FAIRY TALES CATEGORY
The Jackal that Pretended to be a Peacock
A Jackal once got into a dyeing-vat and there tarried for a space. Then he got out again, and his skin was stained with the dye.
'See, I have become the Peacock of Heaven's Heights!' he cried.
Indeed, his dyed fur had acquired a delightful sheen, and when the sun shone upon those colours he beheld himself green and crimson, russet and gold. So he displayed himself to the other jackals.
'Little jackal,' they all exclaimed, 'what is the matter? Why is your head full of such perverse glee? You have gone apart form us in your exultation; what is the ground for your high disdain?'
'You here,' one of the jackals went up to him and cried, 'are you a pretender, or is your heart truly joyous? You have perpetrated a fraud so as to jump up on the pulpit and with your vainglory make all the people envious. You have laboured much but experienced no true ardour, so you have displayed a fraudulent piece of impudence.'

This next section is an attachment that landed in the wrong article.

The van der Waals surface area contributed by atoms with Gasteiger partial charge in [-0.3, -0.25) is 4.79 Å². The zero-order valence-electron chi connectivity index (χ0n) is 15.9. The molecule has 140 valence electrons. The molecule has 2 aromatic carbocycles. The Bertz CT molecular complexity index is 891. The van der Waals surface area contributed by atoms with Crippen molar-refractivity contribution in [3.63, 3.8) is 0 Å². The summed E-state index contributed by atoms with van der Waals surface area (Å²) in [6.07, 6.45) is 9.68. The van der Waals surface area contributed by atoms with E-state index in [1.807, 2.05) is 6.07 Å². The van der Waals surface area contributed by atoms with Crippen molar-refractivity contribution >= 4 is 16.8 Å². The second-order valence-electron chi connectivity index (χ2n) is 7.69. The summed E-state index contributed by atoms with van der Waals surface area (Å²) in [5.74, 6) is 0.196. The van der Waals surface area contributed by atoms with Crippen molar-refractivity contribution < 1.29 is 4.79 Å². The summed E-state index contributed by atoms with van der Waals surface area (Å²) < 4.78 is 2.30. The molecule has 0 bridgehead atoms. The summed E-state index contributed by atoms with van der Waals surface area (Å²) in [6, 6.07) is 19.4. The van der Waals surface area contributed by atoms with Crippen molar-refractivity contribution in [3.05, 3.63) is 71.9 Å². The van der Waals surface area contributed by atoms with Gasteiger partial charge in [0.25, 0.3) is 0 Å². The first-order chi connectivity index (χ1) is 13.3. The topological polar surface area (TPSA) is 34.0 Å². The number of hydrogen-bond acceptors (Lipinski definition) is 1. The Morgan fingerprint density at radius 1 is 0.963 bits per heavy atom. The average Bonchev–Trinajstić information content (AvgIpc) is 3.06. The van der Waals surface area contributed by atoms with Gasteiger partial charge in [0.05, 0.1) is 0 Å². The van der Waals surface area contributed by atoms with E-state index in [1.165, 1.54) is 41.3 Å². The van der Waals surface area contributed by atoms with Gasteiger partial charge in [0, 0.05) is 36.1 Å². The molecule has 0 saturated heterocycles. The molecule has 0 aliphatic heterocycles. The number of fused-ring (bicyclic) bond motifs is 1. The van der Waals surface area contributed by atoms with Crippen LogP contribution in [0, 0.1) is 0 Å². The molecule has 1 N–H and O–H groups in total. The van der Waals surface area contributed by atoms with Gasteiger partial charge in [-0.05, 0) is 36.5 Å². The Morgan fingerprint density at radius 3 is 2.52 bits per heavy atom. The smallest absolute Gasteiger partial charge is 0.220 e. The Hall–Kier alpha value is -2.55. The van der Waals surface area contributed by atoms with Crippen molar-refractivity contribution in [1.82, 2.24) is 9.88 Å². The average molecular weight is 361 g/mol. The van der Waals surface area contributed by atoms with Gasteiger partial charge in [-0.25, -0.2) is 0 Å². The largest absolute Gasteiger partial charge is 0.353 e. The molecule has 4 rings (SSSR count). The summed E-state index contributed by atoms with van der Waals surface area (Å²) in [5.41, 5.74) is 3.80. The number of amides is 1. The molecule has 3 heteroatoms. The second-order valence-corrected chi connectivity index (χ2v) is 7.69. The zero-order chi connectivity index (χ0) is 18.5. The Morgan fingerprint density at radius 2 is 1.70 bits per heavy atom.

The multicoloured jackal slunk up quietly and whispered into the ear of the reprover.
'Why, just look at me! Look at my colours! No idolater possesses an idol like me. I have become lovely and many-hued as the garden. Do not turn your head form em: bow down before me! See my pomp and splendour, my sheen, my glitter, my colour! Call me the Pride of the World, the Pillar of the Faith! I have become the theatre of the grace Divine, I have become the tablet expounding the majesty of God. You jackals, beware! Do not call me a jackal; how should a jackal possess so much beauty?
The jackals gathered about him like months around a candle.
'Say, what shall we call you then, creature of pure substance?'
'Peacocks of the Spirit,' they then said to him, 'hold displays in the Garden of Roses. Do you make such a display?'
'No,' he replied. 'How should I tread the streets of Mina, never having gone into the desert?'
'Do you utter the peacocks' cry?'
'No,' he answered.
'Then you are not a peacock, father of lofty airs! The glory-robe of the peacock is the gift of heaven; how should you ever attain to it by means of dyes and false pretences?'